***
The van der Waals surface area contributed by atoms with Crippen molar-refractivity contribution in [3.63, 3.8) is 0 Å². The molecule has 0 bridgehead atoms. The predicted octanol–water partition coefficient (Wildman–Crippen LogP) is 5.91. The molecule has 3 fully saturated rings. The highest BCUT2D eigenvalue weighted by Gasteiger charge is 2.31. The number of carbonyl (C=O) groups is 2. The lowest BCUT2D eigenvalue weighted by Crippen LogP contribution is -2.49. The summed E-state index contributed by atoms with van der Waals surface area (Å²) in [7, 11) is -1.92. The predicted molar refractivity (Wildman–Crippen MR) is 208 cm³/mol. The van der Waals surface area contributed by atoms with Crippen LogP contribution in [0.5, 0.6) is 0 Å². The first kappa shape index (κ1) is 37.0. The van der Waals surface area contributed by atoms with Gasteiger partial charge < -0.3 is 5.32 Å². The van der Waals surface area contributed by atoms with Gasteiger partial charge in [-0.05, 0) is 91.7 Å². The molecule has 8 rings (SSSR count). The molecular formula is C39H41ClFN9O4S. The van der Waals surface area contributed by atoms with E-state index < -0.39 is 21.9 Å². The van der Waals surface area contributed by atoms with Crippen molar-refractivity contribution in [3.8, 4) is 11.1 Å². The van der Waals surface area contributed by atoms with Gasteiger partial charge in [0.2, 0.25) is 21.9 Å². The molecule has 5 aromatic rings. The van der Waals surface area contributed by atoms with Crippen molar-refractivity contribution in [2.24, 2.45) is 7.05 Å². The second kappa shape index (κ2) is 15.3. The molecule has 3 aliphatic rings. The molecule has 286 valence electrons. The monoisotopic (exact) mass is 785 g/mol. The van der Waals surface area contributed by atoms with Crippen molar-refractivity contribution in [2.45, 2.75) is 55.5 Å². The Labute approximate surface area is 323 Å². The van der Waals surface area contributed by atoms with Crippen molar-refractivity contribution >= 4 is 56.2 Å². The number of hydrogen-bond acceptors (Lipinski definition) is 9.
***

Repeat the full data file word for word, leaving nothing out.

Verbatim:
The van der Waals surface area contributed by atoms with Crippen molar-refractivity contribution in [3.63, 3.8) is 0 Å². The molecule has 0 bridgehead atoms. The predicted octanol–water partition coefficient (Wildman–Crippen LogP) is 5.91. The molecule has 3 fully saturated rings. The highest BCUT2D eigenvalue weighted by Gasteiger charge is 2.31. The number of carbonyl (C=O) groups is 2. The lowest BCUT2D eigenvalue weighted by Crippen LogP contribution is -2.49. The summed E-state index contributed by atoms with van der Waals surface area (Å²) in [7, 11) is -1.92. The predicted molar refractivity (Wildman–Crippen MR) is 208 cm³/mol. The van der Waals surface area contributed by atoms with Crippen LogP contribution in [0.5, 0.6) is 0 Å². The first kappa shape index (κ1) is 37.0. The van der Waals surface area contributed by atoms with Gasteiger partial charge < -0.3 is 5.32 Å². The van der Waals surface area contributed by atoms with Gasteiger partial charge in [-0.05, 0) is 91.7 Å². The molecule has 8 rings (SSSR count). The molecular formula is C39H41ClFN9O4S. The van der Waals surface area contributed by atoms with E-state index < -0.39 is 21.9 Å². The van der Waals surface area contributed by atoms with Crippen molar-refractivity contribution in [3.8, 4) is 11.1 Å². The van der Waals surface area contributed by atoms with Gasteiger partial charge in [0.2, 0.25) is 21.9 Å². The molecule has 5 aromatic rings. The van der Waals surface area contributed by atoms with Crippen molar-refractivity contribution in [2.24, 2.45) is 7.05 Å². The second kappa shape index (κ2) is 15.3. The molecule has 3 aliphatic rings. The molecule has 286 valence electrons. The monoisotopic (exact) mass is 785 g/mol. The van der Waals surface area contributed by atoms with Crippen molar-refractivity contribution in [2.45, 2.75) is 55.5 Å². The Labute approximate surface area is 323 Å². The van der Waals surface area contributed by atoms with Crippen molar-refractivity contribution >= 4 is 56.2 Å². The number of hydrogen-bond acceptors (Lipinski definition) is 9.